But during a sermon at Maranatha Baptist Church on Sunday, from a motorized lift chair before a congregation of 400 people, Carter said he has been “at ease with death” for years, CBS News reported.
Carter has been teaching at church since his teens, according to the Associated Press, and he refused to miss another Sunday school lesson because of his health. The Rev. Tony Lowden said Secret Service agents, friends and fellow churchgoers encouraged the ex-president to refrain from teaching after his pelvic fracture, which came two weeks after the former president fell and required stitches on his forehead.
“He is pouring out that you might see Christ while he is suffering,” Lowden told the crowded church, according to the AP.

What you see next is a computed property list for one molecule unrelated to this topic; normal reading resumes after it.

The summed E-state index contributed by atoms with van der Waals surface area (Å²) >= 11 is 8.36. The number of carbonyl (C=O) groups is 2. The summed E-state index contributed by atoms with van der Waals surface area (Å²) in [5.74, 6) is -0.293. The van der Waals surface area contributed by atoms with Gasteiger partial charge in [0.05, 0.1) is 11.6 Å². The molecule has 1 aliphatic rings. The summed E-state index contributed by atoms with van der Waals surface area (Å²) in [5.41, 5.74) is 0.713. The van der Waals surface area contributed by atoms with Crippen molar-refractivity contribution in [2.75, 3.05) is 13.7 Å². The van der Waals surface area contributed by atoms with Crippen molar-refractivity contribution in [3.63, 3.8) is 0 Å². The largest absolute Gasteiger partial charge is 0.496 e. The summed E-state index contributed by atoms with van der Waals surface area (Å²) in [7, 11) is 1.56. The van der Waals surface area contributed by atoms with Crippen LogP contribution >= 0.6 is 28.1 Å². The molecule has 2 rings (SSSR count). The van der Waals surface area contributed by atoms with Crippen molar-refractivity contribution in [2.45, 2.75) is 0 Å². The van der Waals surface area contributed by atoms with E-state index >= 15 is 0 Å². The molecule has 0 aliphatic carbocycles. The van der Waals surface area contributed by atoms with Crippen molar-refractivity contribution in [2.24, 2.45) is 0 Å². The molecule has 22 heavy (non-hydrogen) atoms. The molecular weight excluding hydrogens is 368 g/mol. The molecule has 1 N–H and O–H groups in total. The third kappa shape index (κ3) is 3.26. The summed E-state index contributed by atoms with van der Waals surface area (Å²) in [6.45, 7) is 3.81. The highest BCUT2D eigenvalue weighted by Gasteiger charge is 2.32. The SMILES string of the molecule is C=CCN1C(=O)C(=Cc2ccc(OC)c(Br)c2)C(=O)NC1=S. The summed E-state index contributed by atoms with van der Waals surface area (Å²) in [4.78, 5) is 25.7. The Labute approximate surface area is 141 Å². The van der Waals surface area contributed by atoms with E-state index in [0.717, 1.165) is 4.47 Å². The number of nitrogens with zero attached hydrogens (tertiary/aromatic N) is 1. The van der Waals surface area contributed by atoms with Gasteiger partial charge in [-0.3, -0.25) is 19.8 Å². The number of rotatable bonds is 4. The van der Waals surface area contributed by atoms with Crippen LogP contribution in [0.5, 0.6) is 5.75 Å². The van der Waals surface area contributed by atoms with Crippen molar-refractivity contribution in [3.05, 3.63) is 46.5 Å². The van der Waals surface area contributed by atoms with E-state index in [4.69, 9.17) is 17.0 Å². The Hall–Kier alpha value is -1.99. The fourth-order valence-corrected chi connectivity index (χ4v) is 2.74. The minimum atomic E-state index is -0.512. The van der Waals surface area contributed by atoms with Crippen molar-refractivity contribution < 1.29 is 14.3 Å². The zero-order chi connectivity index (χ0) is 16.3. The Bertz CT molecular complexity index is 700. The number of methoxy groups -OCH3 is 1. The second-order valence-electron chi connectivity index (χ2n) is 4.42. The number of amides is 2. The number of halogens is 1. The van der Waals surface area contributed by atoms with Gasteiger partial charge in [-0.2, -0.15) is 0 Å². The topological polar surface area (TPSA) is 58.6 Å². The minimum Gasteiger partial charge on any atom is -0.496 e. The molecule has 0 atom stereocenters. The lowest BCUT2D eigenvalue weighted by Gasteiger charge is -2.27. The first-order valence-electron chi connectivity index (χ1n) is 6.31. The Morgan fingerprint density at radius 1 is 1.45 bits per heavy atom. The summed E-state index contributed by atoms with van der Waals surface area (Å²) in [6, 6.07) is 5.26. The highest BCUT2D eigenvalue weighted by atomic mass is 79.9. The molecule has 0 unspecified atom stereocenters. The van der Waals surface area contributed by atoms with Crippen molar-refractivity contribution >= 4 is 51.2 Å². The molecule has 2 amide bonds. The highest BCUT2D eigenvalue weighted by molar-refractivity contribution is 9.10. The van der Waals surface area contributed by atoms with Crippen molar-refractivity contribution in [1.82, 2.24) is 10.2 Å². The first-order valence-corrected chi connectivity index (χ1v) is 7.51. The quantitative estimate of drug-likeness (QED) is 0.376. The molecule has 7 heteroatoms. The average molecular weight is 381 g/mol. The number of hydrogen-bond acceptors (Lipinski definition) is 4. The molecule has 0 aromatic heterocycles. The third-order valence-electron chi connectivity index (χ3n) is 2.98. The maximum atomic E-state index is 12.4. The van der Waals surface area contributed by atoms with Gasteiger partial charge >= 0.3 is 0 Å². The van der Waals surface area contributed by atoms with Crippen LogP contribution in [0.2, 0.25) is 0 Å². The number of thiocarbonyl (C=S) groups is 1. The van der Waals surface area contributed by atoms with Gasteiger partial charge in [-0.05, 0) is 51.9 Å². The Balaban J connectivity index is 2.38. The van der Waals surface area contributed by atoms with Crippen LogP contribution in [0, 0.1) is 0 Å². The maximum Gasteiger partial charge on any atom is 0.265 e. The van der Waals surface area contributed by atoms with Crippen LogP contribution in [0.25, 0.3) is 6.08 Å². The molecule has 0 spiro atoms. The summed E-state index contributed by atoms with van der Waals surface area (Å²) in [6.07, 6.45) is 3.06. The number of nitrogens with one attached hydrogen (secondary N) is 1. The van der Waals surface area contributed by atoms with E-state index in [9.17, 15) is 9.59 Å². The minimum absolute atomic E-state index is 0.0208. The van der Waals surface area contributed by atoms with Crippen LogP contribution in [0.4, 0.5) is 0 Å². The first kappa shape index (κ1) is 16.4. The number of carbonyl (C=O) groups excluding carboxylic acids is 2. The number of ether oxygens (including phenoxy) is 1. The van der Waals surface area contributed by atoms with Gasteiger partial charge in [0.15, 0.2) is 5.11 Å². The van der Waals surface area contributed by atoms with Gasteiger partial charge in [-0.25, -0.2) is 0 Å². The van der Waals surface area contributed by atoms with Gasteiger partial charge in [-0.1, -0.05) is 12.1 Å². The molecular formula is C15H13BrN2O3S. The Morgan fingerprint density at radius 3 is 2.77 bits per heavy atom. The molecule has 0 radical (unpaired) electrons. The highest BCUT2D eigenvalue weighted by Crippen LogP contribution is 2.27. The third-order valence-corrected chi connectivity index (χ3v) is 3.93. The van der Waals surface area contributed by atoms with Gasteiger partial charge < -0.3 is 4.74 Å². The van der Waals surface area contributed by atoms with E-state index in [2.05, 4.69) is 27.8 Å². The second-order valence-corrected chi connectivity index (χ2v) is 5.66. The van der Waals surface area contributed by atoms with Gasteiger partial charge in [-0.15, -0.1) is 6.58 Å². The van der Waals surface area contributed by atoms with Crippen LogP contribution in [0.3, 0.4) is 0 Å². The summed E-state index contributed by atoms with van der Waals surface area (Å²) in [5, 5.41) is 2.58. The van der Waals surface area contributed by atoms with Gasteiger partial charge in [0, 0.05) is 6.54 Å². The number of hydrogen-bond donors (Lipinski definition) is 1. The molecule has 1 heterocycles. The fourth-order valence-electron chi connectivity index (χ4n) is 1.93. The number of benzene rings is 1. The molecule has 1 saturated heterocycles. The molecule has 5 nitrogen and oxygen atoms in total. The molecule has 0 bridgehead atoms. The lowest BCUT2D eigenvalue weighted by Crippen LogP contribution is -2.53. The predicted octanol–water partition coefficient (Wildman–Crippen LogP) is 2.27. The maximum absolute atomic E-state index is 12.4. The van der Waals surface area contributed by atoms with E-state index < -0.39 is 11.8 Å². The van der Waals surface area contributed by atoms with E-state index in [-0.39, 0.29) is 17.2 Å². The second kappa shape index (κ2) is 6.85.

During his lesson, Carter cited his history of health issues as the source of his philosophy on death. In August 2015, he announced he had melanoma — which eventually spread to his brain. Carter said he “assumed, naturally, that I was going to die very quickly.”
“I, obviously, prayed about it. I didn’t ask God to let me live, but I just asked God to give me a proper attitude toward death. And I found that I was absolutely and completely at ease with death. It didn’t really matter to me whether I died or lived,” Carter said, according to the church’s Facebook Live video of his sermon. “I have, since that time, been absolutely confident that my Christian faith includes complete confidence in life after death.
“So, I’m going to live again after I die. Don’t know what form I’ll take, or anything.”
In recent years, Carter has achieved several presidential milestones. He joined George H.W. Bush as the only other president to reach age 94. In March, at 94 years and 172 days, he became the nation’s longest-living former president.
At church on Sunday, Carter sat with the former first lady after his sermon, singing hymns.